Let me begin by congratulating Bill Foster in his special election win.
We will be cheering him on in the special election.
This is what we know with respect to the regular primary election that was held on February 5th.
Currently, we know that there is a difference of 355 votes out of 75,000 votes cast in a historic Democratic turnout for this district. This is less than 1 vote per precinct.
Yesterday, February 7th was the first day when election officials could begin to count provisional ballots. As of today, there are a significant number of provisional and absentee ballots that remain uncounted.
We have been in close contact with officials in the 9 jurisdictions throughout the 14th Congressional District. And I would like to express my appreciation to all of the election judges who had to deal with the challenges that came with three elections in a very short period of time. It has been challenging for many of them and we are grateful for their continued effort to help us resolve some of the unknowns as we await the process.
By Illinois Statute, provisional and absentee ballots must be counted by February 19th. The regular primary must be certified by March 7th.
While we are awaiting the official election results, we remain committed to the Democratic process.
The next question I would like to answer is what is next for John Laesch?
I became involved in electoral politics because I disagreed with 2003 pre-emptive war policy and invasion of Iraq. I chose to run for United States Congress in 2005 after my brother received his orders to go to Baghdad. I have stated consistently that I will remain involved in electoral politics until every single U.S. soldier is safely home from Iraq.
My younger brother, Sgt. Pete Laesch voted with an absentee ballot on February 5th.
As of today, my brother’s vote has not been counted.
We have no choice but to await the final results of the February 5th Primary Election.”
John Laesch is campaigning for Congress in the 14th District of Illinois.
Laesch, a former military intelligence analyst, previously ran for the 14th District seat in 2006 but was defeated by former Speaker of the House Dennis Hastert. Hastert has since announced his retirement and does not plan to run for Congress in 2008.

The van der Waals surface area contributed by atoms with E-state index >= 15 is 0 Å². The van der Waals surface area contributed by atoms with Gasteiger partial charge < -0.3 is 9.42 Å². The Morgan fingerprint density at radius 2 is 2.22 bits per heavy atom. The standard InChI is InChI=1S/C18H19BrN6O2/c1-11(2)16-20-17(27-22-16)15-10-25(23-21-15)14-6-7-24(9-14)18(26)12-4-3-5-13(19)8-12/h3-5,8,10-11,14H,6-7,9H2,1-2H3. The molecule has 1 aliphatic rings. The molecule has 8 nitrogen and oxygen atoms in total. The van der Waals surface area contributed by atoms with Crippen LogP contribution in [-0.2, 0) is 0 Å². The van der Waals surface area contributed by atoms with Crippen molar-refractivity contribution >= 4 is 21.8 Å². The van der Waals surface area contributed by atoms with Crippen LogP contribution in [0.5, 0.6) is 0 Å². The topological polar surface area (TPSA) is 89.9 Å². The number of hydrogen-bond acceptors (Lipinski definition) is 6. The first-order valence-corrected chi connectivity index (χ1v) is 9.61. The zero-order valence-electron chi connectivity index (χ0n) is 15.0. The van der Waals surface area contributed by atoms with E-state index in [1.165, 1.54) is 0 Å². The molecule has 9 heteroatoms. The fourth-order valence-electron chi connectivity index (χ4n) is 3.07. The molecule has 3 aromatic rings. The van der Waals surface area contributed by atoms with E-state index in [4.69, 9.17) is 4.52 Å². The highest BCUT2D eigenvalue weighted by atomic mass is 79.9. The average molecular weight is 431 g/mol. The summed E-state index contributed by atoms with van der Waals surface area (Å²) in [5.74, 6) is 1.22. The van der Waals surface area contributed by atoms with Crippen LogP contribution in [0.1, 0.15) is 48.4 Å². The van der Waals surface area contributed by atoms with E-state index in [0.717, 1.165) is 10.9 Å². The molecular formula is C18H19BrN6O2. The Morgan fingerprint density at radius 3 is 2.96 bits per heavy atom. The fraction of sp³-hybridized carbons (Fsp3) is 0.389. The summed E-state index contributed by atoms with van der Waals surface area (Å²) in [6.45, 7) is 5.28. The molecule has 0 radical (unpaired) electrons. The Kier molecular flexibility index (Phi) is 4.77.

“You’ll hear me talk consistently about the importance of three things,” Laesch said. “Those things are the war in Iraq, the importance of health care and the economy.”
Laesch has one eye firmly fixed on international affairs.
“One of the biggest reasons why I’m running is the war in Iraq; there’s no real plan to get out or to win the peace,” Laesch said. “The primary reason we’re involved is because of oil, only to occupy. Bush wants his friends to monopolize the region, that’s his goal.”
The lack of military experience in today’s political leaders is something Laesch, who served in the Middle East, sees as an advantage for himself.
“Basically, we’ve got a bunch of lawyers making decisions they know nothing about,” Laesch said. “We need someone in there who knows the situation and the region we’re dealing with.”
Laesch has a personal tie to the current war in Iraq.
“My brother received his orders to go to Iraq in 2005 and was there for the end of 2005 and most of 2006,” Laesch said. “When he went overseas, that’s when I decided I was running.”
“I want to get every American soldier and private contractor out of Iraq,” Laesch said. “We could do that in two to three months successfully. The problem is, Congress doesn’t have the power to do this directly. But I can vote to cut the war funding and basically twist the president’s arm behind his back, forcing him to do something he doesn’t want to.”
Laesch also emphasizes health care and economy, hoping to bring better coverage and more jobs to citizens.
“We’ve got families working two to three jobs just to get by sometimes. They can’t afford to pay health insurance,” Laesch said. “What I’m working toward is a single-payer national health care plan, which essentially means people will get medication and coverage for free. Basically, everyone would have open medicare from birth to death, instead of only having access to it once they are 65.”
Laesch has outlined an environmentally conscious plan which will create new jobs.
“I would adopt a new environmental energy policy, involving the production of hybrid cars, a high-speed continental railroad and environmental home remodeling,” Laesch said. “All three of these things will create jobs.”
“The trade deficit is ridiculous – something like $702 billion, it’s a problem that has to be addressed. We need to fix the trade imbalance, so we’re producing things in America again,” Laesch said.
We’re always appreciative when our supporters take the time to express their opinions about John.
People from a wide range of backgrounds have written about what’s important to them in this campaign, and we listen to them all.
You can read our supporters’ letters to the editor here.
Today in the Daily Herald, five physicists offered the reasons why they support John:
For change, cast a vote for John Laesch
Bringing about change from a government hijacked by corporate power is not a physics problem.
It is one that the voters in each congressional district can solve by electing independent candidates who understand our needs and will work for our best interests.
This is why we support John Laesch for the U.S. House in the 14th District.